Purchased with funds provided by the Contemporary Art Acquisitions Fund and the Bernard and Edith Lewin Collection of Mexican Art Deaccession Fund Raúl Lozza, Untitled, 1953, relief and paint on wood
*5 Artsy Things to Do in L.A. This Week
Born in Mexico City, Ilona Katzew came to L.A. 13 years ago to assume a role at the Los Angeles County Museum of Art as an associate curator of Latin American art. At the time, Latin American art was a component of a larger museum department that also included Modern and Contemporary Art.
While training at New York University's Fine Arts Institute, she bolstered her academic pursuits with curatorial work that focused on a broad swath of art history, and Latin American art history in particular. According to her, Pre-colombian societies and their highly developed art forms did not end with the Spanish conquest. The general notion that Aztec and Inca civilizations were dead or over didn't really reflect the truth, she says. An exhibition entitled "New World Orders: Casta Painting and Colonial Latin America," which she curated at the Americas Art Society Gallery in 1996 got her noticed by the New York Times. Her book on the subject of "casta" or "race heirarchy" paintings was later published by the University of Texas.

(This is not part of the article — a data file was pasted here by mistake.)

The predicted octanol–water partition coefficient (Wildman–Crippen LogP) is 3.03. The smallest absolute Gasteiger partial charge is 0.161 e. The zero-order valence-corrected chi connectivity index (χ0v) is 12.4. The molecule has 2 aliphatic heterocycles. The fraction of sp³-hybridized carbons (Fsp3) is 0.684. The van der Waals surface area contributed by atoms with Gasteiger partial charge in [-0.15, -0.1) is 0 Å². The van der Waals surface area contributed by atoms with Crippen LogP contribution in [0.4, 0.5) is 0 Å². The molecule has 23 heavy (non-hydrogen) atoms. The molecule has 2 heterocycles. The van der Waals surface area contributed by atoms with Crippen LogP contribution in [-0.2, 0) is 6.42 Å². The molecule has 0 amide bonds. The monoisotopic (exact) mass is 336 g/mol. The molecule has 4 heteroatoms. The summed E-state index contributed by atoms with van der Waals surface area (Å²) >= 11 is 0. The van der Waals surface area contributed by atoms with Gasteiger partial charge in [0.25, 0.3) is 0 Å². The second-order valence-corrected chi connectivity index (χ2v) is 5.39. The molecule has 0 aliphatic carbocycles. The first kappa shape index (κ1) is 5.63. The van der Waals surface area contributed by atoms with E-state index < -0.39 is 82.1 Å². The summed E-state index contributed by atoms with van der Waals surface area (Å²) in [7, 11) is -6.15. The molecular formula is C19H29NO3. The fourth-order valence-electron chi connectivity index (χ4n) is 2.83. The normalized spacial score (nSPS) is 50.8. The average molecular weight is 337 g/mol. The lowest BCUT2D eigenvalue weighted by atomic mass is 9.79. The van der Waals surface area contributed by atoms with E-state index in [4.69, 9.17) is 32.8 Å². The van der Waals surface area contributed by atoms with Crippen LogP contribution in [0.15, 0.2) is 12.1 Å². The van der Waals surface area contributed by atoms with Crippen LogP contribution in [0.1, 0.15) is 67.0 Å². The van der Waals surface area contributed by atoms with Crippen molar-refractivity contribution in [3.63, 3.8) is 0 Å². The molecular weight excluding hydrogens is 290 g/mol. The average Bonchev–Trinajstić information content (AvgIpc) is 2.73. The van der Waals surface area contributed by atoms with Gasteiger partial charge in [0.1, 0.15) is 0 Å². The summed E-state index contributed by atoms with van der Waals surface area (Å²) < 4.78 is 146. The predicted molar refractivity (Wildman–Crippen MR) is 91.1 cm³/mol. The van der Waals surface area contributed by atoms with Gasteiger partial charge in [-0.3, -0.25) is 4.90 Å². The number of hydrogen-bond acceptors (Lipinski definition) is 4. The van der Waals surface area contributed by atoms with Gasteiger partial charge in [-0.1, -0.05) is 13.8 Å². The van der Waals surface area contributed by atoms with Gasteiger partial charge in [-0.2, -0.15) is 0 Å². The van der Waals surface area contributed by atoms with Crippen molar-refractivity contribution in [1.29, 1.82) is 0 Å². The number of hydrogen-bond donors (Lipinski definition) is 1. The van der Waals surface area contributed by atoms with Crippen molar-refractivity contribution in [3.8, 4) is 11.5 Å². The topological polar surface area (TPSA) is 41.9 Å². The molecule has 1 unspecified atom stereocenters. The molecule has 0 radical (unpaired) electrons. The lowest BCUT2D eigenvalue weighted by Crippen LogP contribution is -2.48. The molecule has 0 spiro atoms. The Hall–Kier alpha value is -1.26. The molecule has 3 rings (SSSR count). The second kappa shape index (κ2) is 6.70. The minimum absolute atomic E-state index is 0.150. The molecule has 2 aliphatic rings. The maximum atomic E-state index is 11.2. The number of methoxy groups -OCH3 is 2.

In her rather well-informed opinion--as a native of one of this hemisphere's preeminent pre-Colombian capitols and as a widely published art historian -- the onset of a Spanish preeminence precipitated a process of negotiation, accommodation and subtle, subversive resistance. The older cultures blended with the new both physically and in the art that was produced, while adopting and adapting the techniques and forms imposed by European standards.
L.A.'s formidable status as a nexus for Chicano art is simply one manifestation, she says, of that still on-going blurring of identity and a process that is part of a living, breathing culture that surrounds us. Religious art and religious iconography are further examples of this artistic marriage. It is no secret that many Catholic icons have origins in Pre-Colombian symbols, beginning with the Virgen of Guadalupe.
A significant part of her work, now as curator and co-department head of LACMA's Latin American Art department, a department established formally in 2006, has been to "tease out" those underlying connections across the ages with exhibitions and acquisitions. This month, LACMA celebrates the soft opening, or "re-installation" of its Latin American art galleries as a way to quietly introduce Angelinos to a vision that has, at its root, a dynamic understanding of the city's demographic shift.More »